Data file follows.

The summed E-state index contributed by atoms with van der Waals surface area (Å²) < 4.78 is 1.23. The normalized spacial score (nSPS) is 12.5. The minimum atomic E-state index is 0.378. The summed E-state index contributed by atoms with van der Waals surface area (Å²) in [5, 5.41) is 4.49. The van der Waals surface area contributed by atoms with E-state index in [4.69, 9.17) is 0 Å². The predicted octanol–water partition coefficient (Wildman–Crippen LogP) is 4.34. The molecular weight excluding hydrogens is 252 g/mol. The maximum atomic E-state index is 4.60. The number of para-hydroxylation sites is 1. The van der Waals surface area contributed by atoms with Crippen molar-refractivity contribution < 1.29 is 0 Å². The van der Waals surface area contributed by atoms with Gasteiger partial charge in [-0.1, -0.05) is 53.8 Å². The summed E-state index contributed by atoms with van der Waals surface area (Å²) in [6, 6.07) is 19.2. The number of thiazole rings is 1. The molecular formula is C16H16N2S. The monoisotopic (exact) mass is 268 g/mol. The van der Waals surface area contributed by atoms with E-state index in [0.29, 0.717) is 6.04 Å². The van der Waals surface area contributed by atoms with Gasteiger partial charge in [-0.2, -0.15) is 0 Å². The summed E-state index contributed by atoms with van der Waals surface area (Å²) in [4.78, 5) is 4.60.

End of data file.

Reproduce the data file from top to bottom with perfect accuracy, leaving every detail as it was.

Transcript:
The summed E-state index contributed by atoms with van der Waals surface area (Å²) < 4.78 is 1.23. The normalized spacial score (nSPS) is 12.5. The minimum atomic E-state index is 0.378. The summed E-state index contributed by atoms with van der Waals surface area (Å²) in [5, 5.41) is 4.49. The van der Waals surface area contributed by atoms with E-state index in [4.69, 9.17) is 0 Å². The predicted octanol–water partition coefficient (Wildman–Crippen LogP) is 4.34. The molecular weight excluding hydrogens is 252 g/mol. The maximum atomic E-state index is 4.60. The number of para-hydroxylation sites is 1. The van der Waals surface area contributed by atoms with Crippen molar-refractivity contribution < 1.29 is 0 Å². The van der Waals surface area contributed by atoms with Gasteiger partial charge in [-0.1, -0.05) is 53.8 Å². The summed E-state index contributed by atoms with van der Waals surface area (Å²) in [6, 6.07) is 19.2. The number of thiazole rings is 1. The molecular formula is C16H16N2S. The monoisotopic (exact) mass is 268 g/mol. The van der Waals surface area contributed by atoms with E-state index in [0.29, 0.717) is 6.04 Å². The van der Waals surface area contributed by atoms with Gasteiger partial charge in [-0.2, -0.15) is 0 Å². The summed E-state index contributed by atoms with van der Waals surface area (Å²) in [4.78, 5) is 4.60.